IJM Cebu Helps Rescue Sisters Being Sexually Abused in Videos Broadcasted Online

IJM Cebu helped rescue the sisters, who were being exploited in their own home, located in a run-down neighborhood on an island increasingly known for sourcing child pornography.
IJM Cebu helped rescue the sisters, who were being exploited in their own home, located in a run-down neighborhood on an island increasingly known for sourcing child pornography.

CEBU, THE PHILIPPINES – IJM helped anti-trafficking police rescue three sisters—the youngest only 2 years old—from their home, where they were being sexually abused in videos broadcasted online. The police arrested and charged the mother and father under the Philippines' anti-trafficking law.

Investigation Reveals Siblings Being Exploited in Their Own Home

Earlier this year, the United States Homeland Security and Investigations referred this case to the Regional Anti-Human Trafficking Task Force in Cebu, a specialized unit within the Philippine National Police. The anti-trafficking unit has worked closely with IJM in the past, and the police called IJM for assistance with the complex investigation. It would be the first online child exploitation case for this police unit.

The siblings were being exploited in their own home, located in a run-down neighborhood on an island increasingly known for sourcing child pornography. The parents are accused of posting live video of sexual abuse of their children to the internet—child pornography that foreign pedophiles could easily watch in real time.

Anti-Trafficking Police Lead Complex Rescue Operation

On September 4, 2013, the anti-trafficking police led a sting operation to rescue the children before they were once again exploited. Eighteen officers executed the search warrant—all of whom have gone through IJM's training on anti-trafficking investigations and techniques. IJM and the U.S. Homeland Security and Investigations provided technical support on the operation, and a new computer forensic unit within the Philippine National Police collected evidence.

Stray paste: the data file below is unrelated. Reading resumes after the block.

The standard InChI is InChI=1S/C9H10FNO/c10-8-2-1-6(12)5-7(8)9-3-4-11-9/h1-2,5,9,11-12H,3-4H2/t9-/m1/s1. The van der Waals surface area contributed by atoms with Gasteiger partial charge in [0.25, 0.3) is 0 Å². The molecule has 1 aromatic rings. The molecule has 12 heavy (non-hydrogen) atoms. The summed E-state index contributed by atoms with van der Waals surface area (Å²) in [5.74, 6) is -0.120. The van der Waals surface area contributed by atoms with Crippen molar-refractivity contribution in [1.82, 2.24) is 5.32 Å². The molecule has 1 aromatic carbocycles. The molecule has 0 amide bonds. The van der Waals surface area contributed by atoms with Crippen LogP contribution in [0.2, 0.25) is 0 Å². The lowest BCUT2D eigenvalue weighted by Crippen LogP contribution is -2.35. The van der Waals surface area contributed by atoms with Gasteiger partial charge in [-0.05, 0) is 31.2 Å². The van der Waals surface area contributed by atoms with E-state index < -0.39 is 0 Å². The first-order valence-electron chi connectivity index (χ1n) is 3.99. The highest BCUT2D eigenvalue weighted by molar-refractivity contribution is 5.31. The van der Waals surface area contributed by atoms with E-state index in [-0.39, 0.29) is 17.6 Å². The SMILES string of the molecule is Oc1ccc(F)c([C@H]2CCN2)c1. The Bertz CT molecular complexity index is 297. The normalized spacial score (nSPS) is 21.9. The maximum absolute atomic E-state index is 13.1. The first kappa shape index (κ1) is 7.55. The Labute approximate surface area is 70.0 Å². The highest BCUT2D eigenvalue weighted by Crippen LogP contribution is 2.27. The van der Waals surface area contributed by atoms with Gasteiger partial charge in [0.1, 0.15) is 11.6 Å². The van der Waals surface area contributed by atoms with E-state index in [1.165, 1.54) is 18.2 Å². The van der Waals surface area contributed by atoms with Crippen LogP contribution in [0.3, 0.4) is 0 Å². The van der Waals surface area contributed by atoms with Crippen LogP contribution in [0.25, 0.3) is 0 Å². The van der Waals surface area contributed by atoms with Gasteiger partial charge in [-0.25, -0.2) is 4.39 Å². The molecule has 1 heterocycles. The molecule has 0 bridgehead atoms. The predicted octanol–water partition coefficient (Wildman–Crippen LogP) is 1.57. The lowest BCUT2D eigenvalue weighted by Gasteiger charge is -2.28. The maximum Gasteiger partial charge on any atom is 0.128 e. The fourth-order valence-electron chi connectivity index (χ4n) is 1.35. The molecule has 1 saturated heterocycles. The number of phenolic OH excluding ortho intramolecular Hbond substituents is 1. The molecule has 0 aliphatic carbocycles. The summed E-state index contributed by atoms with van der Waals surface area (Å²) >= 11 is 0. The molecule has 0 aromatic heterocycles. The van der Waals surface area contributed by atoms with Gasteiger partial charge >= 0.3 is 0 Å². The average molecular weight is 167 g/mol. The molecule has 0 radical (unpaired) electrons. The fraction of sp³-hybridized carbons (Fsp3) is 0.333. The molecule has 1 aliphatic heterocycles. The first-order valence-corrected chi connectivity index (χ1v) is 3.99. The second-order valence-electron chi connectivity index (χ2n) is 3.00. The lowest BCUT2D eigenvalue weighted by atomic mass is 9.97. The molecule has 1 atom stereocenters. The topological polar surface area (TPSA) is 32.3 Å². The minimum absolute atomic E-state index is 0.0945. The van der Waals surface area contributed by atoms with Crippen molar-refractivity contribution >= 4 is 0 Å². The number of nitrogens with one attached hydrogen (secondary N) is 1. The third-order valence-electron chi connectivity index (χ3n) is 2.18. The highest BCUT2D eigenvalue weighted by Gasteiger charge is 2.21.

When the rescue team entered the small concrete bungalow, a computer was set up with a webcam, and a "show" was about to begin. The girls' father started yelling for his children and wife to run. Police were able to rescue three of the children, including a 2, 9 and 11-year-old, but two other siblings ran away. A search continues to bring them to safety.

Some of the female police officers built rapport with the three girls, gently explaining that they were there to help and the sisters were not in trouble. Police arrested the parents, while a crowd of neighbors gathered outside. When crowds form during anti-trafficking operations, there is always the threat of mob violence; but this crowd started clapping when they realized what was happening, cheering on the good action of law enforcement in their neighborhood.

When crowds form during anti-trafficking operations, there is always the threat of mob violence; but this crowd started clapping when they realized what was happening, cheering on the good action of law enforcement in their neighborhood.

Despite the fact that this was the unit's first operation to combat online child exploitation, the collaboration was remarkable. One of the IJM staff members on the operation noted that the officer-in-charge did "an excellent job using cutting-edge techniques to conduct a successful sting operation" and prevent more online exploitation from taking place.

Heart-breaking Past, a New Future

IJM and government social workers were on the scene to provide immediate crisis counseling and support to the three sisters—2, 9 and 11 years old. They drove with the girls to HerSpace—a temporary shelter for sex trafficking survivors where they receive critical care and answer questions in safety.

In the car, the children asked many questions. They also gave articulate answers that seemed rehearsed and "polished," indicating they had been coached on what to say if ever questioned about what was going on behind closed doors and in front of the webcam. But as they continued to talk, one girl said she had "told my parents to stop that, even though we are poor."

At HerSpace, the girls continued to open up. The 11-year-old answered some basic questions, and she said her mother had made them do the "shows." One of the IJM lawyers who was there said it was incredibly heart-breaking to hear, adding that "the people who should be protecting her (her parents) were the very ones exploiting her."

IJM helped the girls settle into the shelter for the night, and social workers will continue to visit them and develop a plan to make sure they get the long-term care they need. IJM and police continue to search for the two other siblings, who are still missing. There will be challenges in the days ahead as the sisters process the betrayal and trauma they endured, but IJM and staff at the aftercare home will make sure the sisters are no longer alone in their suffering.